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|Sir Charles Philip Haddon-Cave|
|Born||6 July 1925|
|Died||28 September 1999(aged 74)|
Sir Charles Philip Haddon-Cave (better known as Philip Haddon-Cave; Chinese: 夏鼎基爵士 ), KBE, CMG (6 July 1925 – 27 September 1999) was Financial Secretary of Hong Kong from 1971 to 1981. During the period when he was in charge of the economic policy of the Hong Kong government, he adopted "positive non-interventionism" as its chief principle. He was subsequently appointed Chief Secretary, in which post he served from 1981 to 1985.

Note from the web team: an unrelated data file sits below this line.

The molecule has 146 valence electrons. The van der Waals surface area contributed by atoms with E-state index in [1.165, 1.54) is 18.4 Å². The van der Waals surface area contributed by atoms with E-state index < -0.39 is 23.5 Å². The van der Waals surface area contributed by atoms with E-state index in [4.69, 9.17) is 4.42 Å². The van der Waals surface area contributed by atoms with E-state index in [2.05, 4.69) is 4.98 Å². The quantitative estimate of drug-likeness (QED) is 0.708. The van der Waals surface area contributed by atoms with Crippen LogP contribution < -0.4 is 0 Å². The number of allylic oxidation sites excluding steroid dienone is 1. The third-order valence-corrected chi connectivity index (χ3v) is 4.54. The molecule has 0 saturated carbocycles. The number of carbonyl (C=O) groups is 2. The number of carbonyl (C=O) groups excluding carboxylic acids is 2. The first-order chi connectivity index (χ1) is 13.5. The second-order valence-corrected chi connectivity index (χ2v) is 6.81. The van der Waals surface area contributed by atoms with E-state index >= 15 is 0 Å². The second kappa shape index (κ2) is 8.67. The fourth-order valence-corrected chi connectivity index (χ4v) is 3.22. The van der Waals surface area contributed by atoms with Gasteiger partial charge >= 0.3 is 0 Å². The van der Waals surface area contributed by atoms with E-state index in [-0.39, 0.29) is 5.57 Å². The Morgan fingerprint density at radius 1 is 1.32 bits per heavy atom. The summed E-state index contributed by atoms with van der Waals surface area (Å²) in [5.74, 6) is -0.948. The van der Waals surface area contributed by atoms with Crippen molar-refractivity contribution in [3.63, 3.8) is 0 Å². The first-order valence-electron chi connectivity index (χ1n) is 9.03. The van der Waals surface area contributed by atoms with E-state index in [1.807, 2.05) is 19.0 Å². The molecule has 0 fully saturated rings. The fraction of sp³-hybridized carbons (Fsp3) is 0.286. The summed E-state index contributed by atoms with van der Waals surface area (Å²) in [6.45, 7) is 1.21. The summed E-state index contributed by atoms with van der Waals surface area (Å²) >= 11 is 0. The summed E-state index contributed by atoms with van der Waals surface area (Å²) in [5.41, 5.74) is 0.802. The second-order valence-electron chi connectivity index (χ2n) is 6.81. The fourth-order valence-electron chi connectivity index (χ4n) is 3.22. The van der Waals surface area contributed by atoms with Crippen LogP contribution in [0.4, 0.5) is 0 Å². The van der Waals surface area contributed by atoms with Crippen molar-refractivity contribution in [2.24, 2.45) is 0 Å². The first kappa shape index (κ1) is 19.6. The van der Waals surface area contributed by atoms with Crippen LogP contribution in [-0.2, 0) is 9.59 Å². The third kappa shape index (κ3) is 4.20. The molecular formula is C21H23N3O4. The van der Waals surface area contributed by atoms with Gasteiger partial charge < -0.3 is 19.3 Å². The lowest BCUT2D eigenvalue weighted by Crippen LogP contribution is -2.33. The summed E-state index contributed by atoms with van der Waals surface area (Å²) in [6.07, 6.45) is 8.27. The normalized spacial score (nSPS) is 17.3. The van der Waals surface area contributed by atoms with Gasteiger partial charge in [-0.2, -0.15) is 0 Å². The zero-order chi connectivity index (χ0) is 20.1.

Despite his long years of service in Hong Kong, Haddon-Cave was famous for his dislike of Chinese food, and at Chinese banquets, Haddon-Cave frequently insisted upon ordering steak.
After leaving Hong Kong, he spent his retirement quietly in England where son Sir Charles Anthony was appointed to the High Court in 2011. Many of Haddon-Cave's family and relatives still live in Hong Kong, including younger son Francis who was called to the bar in 1999.
- Dealing With the Dragon: A Year in the New Hong Kong, Jonathan Fenby, Arcade Publishing, 2001, page 26
- Chic geek: Jessie Cave and her quirky fashion label, Evening Standard, 23 November 2011
Sir John Cowperthwaite
|Financial Secretary of Hong Kong
Sir John Henry Bremridge
Sir Jack Cater
|Chief Secretary of Hong Kong
Sir David Akers-Jones
|Administrator of Hong Kong
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